When we sit down to eat, I let Martin choose and ask him, “Rain or train?”
Jennifer Jo Brout, Psy.D., L.P.C., is director of the International Misophonia Research Network and also has misophonia herself. She has been leading much of the charge with misophonia research. Brout writes a Psychology Today blog called “Noises Off,” and one of my favorite posts is a recent one where she reminds people with misophonia (and anyone, really) that moving the body is often an effective way to shift the emotions.
I’ve always loved to run, hike, or walk, but now I realized that it’s not just about enjoying these physical activities. Moving my body is actually a key component to maintaining good mental health. Another bonus of physical activity is increased respiration. Tapping into the breathing process—whether through yoga, meditation, or sprinting up a hill—can help calm a stressed out nervous system.
6. Consider therapy if you can.
Rosenthal treats patients with misophonia at Duke using cognitive behavioral therapy (CBT), which isn’t a specific protocol, but rather a family of treatments that the therapist and patient choose based on the patient’s specific needs.
Rosenthal explained to me that when treating people who have misophonia, process-based CBT therapy may be a useful strategy to personalize treatment for people with misophonia using evidence-based processes. The goal is to help the person with misophonia identify where they already have coping mechanisms in place and where they need additional tools. For example, one person may need help learning to turn attention away from possible triggers, whereas another may need help regulating emotions or communicating better when triggered. Others may need evidence-based treatment that targets both misophonia and co-occurring conditions like anxiety or mood disorders.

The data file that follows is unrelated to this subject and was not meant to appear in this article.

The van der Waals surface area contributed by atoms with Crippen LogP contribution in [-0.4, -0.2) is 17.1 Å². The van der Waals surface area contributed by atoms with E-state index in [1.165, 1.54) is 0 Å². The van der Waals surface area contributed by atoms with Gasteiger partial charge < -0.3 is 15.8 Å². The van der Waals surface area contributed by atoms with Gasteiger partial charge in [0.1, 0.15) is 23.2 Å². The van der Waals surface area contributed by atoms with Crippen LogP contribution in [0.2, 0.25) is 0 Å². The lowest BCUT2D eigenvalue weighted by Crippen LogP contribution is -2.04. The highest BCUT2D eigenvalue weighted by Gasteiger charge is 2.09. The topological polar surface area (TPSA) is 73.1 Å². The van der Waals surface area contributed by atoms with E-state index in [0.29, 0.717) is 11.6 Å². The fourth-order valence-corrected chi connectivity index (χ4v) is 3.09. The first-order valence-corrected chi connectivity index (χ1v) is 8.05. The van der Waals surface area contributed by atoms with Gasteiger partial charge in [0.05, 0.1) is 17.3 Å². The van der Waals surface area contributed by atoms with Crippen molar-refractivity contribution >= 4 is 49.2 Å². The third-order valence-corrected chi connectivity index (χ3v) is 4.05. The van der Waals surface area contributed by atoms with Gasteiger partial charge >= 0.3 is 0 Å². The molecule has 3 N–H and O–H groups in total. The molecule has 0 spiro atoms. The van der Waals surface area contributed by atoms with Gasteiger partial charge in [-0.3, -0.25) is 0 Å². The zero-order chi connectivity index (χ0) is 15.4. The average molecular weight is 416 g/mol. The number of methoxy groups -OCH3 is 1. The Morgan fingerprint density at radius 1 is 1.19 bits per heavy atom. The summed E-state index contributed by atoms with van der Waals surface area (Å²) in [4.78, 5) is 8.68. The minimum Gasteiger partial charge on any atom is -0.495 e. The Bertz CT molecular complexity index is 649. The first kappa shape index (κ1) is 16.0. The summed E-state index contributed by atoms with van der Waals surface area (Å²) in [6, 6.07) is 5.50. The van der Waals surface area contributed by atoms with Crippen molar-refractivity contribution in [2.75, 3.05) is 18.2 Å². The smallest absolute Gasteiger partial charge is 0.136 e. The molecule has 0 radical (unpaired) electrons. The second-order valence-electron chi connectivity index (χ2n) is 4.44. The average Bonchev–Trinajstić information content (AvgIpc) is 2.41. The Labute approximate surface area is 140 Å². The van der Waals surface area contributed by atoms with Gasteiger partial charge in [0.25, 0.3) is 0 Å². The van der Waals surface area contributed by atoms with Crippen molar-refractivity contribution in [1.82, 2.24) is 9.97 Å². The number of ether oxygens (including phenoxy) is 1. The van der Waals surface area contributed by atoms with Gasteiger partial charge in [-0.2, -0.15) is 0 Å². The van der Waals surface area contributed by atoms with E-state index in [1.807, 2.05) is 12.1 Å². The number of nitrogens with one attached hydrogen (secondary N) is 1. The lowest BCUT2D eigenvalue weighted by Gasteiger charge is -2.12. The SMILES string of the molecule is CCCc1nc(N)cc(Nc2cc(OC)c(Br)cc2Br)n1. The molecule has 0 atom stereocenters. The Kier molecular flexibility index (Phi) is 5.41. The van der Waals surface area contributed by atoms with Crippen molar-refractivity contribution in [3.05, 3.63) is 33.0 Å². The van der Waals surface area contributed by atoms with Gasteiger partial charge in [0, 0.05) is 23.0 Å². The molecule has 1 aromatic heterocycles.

Rosenthal is optimistic about scientific advancement for the treatment of misophonia in large part due to the recent influx of funding through philanthropy and a grant-providing family foundation without which most of the current studies wouldn’t be possible, he says. And although data are currently limited, the science is catching up. Rosenthal says a committee of experts from around the world is currently working on a consensus definition which will help with next steps in the quest to demystify misophonia, including multi-disciplinary approaches to treatment.
In the meantime, experts are doing their best to help people with misophonia based on what they know so far. “We still have a lot of work to do,” Rosenthal says, “but people are suffering and we have to help them now using humility and our available evidence-based approaches.”
Before reporting on this story, I didn’t realize how many people struggle with misophonia or how much research experts are conducting to find treatments and strategies to help us cope. I feel so much less alone now. Learning about the wide variety of ways that people experience misophonia allowed me to see myself with more compassion, and diving deeper into my specific triggers helped me to see that those around me aren’t intentionally trying to irritate me. I now realize that I’m more in control of my environment than I thought, and using the tools I have available to me—white noise machines, noise-canceling headphones, meditation, and more—is empowering. Managing misophonia triggers takes work, and it’s a commitment both to ourselves and for those we spend time with, but the tradeoff—trading shame and blame for peace and tranquility—is beyond worth it.